Do We Treat Employees Like Machines?
(Part 3 of our series, “Why Do People Hate Their Boss”)
Do we treat employees like machines? It’s a question on some employees’ minds these days. What motivates people and how they think is the passion of one of today’s great American business management visionaries, Systems Scientist and Senior Lecturer at the MIT Sloan School of Management, Peter Senge. An engineer and philosopher, Senge is most known for his important and recommended read (a keeper for any academic library) The Fifth Discipline: The art and practice of the learning organization, published in 1990 and soon after named by the Harvard Business Review as one of the seminal management books of the century. When Peter Senge weighs in on any topic-such as whether we have really crossed over into the Information Age yet – it’s well worth anyone’s time to follow his train of thought.
Understanding that even though much of today’s workforce is part of the Network information culture that’s connected on a global scale, Senge believes that most business thinking is still stuck in an Industrial Age “bubble” that’s about to burst. Senge describes Industrial Age philosophies of standardization, bureaucratic organizations, and centralized control in what he calls The Machine Metaphor, which he believes illustrates a surprising amount of core assumptions within management and organizations today.
Through Senge’s eyes, the question of whether we treat employees like machines goes something like this:
An organization is like a machine, either owned by someone or by a group of shareholders. The machine exists for the purpose of making money for its builders and owners-and, like any machine, can only be operational when controlled by its owners. Management exists to help owners control the machine. The mechanical systems and procedures are created outside by its builders and imposed on the organization. Consequently, if anything needs to be changed, someone from the outside has to come in and change things. A machine doesn’t have living parts. Therefore, the organization’s members are mechanical parts in which human resources are just humans standing in reserve, waiting to be used. The machine’s identity and brand is given to it by its owners and builders.
Most likely either you or someone you know have experienced this metaphor-or parts of it-in your business career. What Senge recognizes is that most people want to go to work and feel like they are a member of a community of human beings. People want to work together for a common purpose and learn as an entity, like a professional sports team, or a jazz ensemble can learn as an entity.
Senge believes that most people have an aversion to their work environments’ because they have consciously or unconsciously formed a deep resentment towards being a slave to the machine and forced to be ‘machine-like’ in order to fit in. Hence why some people feel we treat employees like machines.
Human beings can’t be controlled and mass produced like machines because we are complex. We can only be influenced or inspired for optimal performance. To influence is to motivate and inspire through complex interactive processes. Instead, we are treated on a ‘need to know’ basis and the verdict usually is that we don’t need to know. But overwhelming evidence shows that people who are respected, cared for, and motivated will be the most productive with the most output. So far, no machine has solved the productivity gap that is currently costing U.S. companies half-a- trillion dollars in losses of missed work and productivity.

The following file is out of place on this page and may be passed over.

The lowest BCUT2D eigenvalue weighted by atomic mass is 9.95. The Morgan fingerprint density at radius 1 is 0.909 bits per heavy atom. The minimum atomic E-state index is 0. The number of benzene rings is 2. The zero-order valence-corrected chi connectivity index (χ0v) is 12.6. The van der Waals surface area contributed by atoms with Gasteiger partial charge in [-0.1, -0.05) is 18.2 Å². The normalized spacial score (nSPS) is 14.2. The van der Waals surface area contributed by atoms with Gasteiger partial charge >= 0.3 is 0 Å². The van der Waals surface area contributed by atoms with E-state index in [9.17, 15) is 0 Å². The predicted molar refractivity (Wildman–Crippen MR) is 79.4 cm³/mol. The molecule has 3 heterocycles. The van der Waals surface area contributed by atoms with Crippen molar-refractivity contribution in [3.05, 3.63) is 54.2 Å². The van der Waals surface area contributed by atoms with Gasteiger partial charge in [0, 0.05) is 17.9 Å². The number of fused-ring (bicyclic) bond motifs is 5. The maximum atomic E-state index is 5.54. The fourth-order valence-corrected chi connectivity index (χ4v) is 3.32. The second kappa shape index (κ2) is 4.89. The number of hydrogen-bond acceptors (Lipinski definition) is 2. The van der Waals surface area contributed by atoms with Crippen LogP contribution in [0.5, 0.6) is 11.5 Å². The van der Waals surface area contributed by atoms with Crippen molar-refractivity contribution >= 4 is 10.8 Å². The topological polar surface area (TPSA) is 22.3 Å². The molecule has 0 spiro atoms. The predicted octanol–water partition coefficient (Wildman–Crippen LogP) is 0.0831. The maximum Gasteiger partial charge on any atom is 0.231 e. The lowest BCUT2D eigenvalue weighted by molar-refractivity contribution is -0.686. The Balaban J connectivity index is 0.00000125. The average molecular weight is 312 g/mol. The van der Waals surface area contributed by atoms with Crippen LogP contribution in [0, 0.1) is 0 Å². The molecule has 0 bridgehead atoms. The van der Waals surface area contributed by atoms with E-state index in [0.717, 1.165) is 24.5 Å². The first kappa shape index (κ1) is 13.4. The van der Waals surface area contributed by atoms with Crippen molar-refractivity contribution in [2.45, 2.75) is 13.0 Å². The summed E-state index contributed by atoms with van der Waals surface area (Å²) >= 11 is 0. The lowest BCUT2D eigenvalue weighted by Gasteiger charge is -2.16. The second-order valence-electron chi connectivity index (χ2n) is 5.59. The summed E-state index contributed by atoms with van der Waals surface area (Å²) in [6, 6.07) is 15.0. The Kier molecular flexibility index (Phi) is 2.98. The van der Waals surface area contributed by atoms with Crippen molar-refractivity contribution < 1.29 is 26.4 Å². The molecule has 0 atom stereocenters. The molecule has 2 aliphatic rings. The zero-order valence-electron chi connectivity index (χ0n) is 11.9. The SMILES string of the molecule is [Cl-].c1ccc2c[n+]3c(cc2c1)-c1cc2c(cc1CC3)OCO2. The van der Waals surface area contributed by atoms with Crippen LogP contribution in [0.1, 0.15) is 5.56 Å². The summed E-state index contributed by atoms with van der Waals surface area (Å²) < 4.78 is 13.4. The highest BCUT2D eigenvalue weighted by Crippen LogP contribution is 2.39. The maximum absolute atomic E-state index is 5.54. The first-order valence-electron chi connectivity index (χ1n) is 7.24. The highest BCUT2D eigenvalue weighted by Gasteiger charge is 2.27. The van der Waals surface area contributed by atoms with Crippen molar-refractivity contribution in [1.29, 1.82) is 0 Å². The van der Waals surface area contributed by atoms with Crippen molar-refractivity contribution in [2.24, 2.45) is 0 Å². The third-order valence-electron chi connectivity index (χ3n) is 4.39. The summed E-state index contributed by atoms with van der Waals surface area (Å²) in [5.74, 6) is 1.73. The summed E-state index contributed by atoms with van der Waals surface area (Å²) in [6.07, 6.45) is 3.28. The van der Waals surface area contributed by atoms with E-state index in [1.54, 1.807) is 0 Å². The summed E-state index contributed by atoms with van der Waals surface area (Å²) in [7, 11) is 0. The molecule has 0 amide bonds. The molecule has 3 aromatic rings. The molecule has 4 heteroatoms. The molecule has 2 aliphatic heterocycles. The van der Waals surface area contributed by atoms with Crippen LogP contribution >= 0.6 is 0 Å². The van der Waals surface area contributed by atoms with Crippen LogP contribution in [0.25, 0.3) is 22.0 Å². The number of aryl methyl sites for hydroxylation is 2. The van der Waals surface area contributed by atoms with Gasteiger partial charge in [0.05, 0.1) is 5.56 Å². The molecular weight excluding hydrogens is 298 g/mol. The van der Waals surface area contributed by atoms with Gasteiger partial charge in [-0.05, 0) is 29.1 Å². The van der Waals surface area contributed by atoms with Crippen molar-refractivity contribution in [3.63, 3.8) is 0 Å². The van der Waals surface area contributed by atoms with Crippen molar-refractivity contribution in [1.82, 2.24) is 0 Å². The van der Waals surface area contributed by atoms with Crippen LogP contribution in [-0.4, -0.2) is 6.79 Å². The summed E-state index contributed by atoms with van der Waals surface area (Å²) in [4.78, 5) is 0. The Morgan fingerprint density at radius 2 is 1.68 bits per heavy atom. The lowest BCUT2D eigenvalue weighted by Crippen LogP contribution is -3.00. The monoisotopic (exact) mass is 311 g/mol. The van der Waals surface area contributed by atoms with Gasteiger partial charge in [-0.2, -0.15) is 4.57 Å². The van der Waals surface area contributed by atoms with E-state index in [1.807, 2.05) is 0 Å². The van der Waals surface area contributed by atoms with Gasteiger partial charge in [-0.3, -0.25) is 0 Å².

Ironically, what new technology has created, according to Harvard professor and University librarian Robert Darnton, is a global interdependency that is reinforcing, not undermining, old modes of communication. New technology is compelling us to understand how we humans affect each other around the world. We are far more aware of what is going on around us at multiple levels, ushering in a new awareness of environmental changes, the agility to change with it and social cooperation.
Consider advances in psychology and the human mind that have pinpointed Emotional Intelligence (EQ) as the single most important factor in successful social negotiation, business careers, and earnings – more than IQ and more than personality. Emotional Intelligence means managing emotions which come from sensory input that happens 300 times faster than the intellect can process. Call it human software. No matter how fast a machine or AI can process, it does not have the potential agility of, nor can it replace, EQ. This is one of the main reasons why we can’t treat employees like machines.
The other irony is that people more at risk are top leadership and management who are the most disposable parts of the machine. After they have served their usefulness they can be discarded into early retirement and replaced with newer parts. Sadly, in the process of machinelike management it’s easy to lose feelings, empathy and compassion, not trusting emotions anymore. If we can’t manage our emotions we become like the machine, bypassing what evidence has proven to be the single most success-indicating factor in business today.
So now when people ask if we treat employees like machines, we can all have better insight as to why some feel this way. To understand the profound impact that the Machine Metaphor has had on society, we need to look at where it came from which will be the continuing topic in Part 4 of this series.
From Peter M Senge’s Forward to Arie De Geus The Living Company (Boston, MA Harvard Business School Press 2002)